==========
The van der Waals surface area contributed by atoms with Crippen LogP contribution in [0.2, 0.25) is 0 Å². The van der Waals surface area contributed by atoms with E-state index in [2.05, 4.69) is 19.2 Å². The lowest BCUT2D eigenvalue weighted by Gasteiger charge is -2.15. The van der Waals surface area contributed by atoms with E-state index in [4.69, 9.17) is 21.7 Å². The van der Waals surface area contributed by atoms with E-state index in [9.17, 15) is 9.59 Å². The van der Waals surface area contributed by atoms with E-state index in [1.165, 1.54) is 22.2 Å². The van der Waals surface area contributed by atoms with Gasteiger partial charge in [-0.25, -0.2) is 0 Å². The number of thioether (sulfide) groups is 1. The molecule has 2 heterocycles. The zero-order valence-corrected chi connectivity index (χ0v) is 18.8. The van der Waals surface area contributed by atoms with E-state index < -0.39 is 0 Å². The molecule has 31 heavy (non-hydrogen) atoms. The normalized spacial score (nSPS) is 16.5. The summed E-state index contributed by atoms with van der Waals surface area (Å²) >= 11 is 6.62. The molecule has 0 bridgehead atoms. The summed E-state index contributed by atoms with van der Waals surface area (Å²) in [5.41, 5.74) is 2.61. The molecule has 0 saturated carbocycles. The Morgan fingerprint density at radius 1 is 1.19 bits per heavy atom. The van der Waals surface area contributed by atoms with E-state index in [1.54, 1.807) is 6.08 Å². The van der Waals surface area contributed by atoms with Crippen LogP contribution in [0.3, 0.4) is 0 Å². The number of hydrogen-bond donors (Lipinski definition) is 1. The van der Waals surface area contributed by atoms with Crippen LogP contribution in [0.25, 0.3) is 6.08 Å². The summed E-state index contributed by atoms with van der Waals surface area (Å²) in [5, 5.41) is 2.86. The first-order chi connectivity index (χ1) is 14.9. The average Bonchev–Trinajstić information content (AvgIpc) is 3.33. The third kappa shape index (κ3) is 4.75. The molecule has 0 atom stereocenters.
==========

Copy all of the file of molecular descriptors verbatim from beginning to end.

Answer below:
The van der Waals surface area contributed by atoms with Crippen LogP contribution in [0.2, 0.25) is 0 Å². The van der Waals surface area contributed by atoms with E-state index in [2.05, 4.69) is 19.2 Å². The lowest BCUT2D eigenvalue weighted by Gasteiger charge is -2.15. The van der Waals surface area contributed by atoms with E-state index in [4.69, 9.17) is 21.7 Å². The van der Waals surface area contributed by atoms with E-state index in [9.17, 15) is 9.59 Å². The van der Waals surface area contributed by atoms with E-state index in [1.165, 1.54) is 22.2 Å². The van der Waals surface area contributed by atoms with Gasteiger partial charge in [-0.25, -0.2) is 0 Å². The number of thioether (sulfide) groups is 1. The molecule has 2 heterocycles. The zero-order valence-corrected chi connectivity index (χ0v) is 18.8. The van der Waals surface area contributed by atoms with E-state index < -0.39 is 0 Å². The molecule has 31 heavy (non-hydrogen) atoms. The normalized spacial score (nSPS) is 16.5. The summed E-state index contributed by atoms with van der Waals surface area (Å²) >= 11 is 6.62. The molecule has 0 bridgehead atoms. The summed E-state index contributed by atoms with van der Waals surface area (Å²) in [5.41, 5.74) is 2.61. The molecule has 0 saturated carbocycles. The Morgan fingerprint density at radius 1 is 1.19 bits per heavy atom. The van der Waals surface area contributed by atoms with E-state index in [1.54, 1.807) is 6.08 Å². The van der Waals surface area contributed by atoms with Crippen LogP contribution in [0.3, 0.4) is 0 Å². The number of hydrogen-bond donors (Lipinski definition) is 1. The van der Waals surface area contributed by atoms with Crippen LogP contribution in [0.25, 0.3) is 6.08 Å². The summed E-state index contributed by atoms with van der Waals surface area (Å²) in [5, 5.41) is 2.86. The first-order chi connectivity index (χ1) is 14.9. The average Bonchev–Trinajstić information content (AvgIpc) is 3.33. The third kappa shape index (κ3) is 4.75. The molecule has 0 atom stereocenters.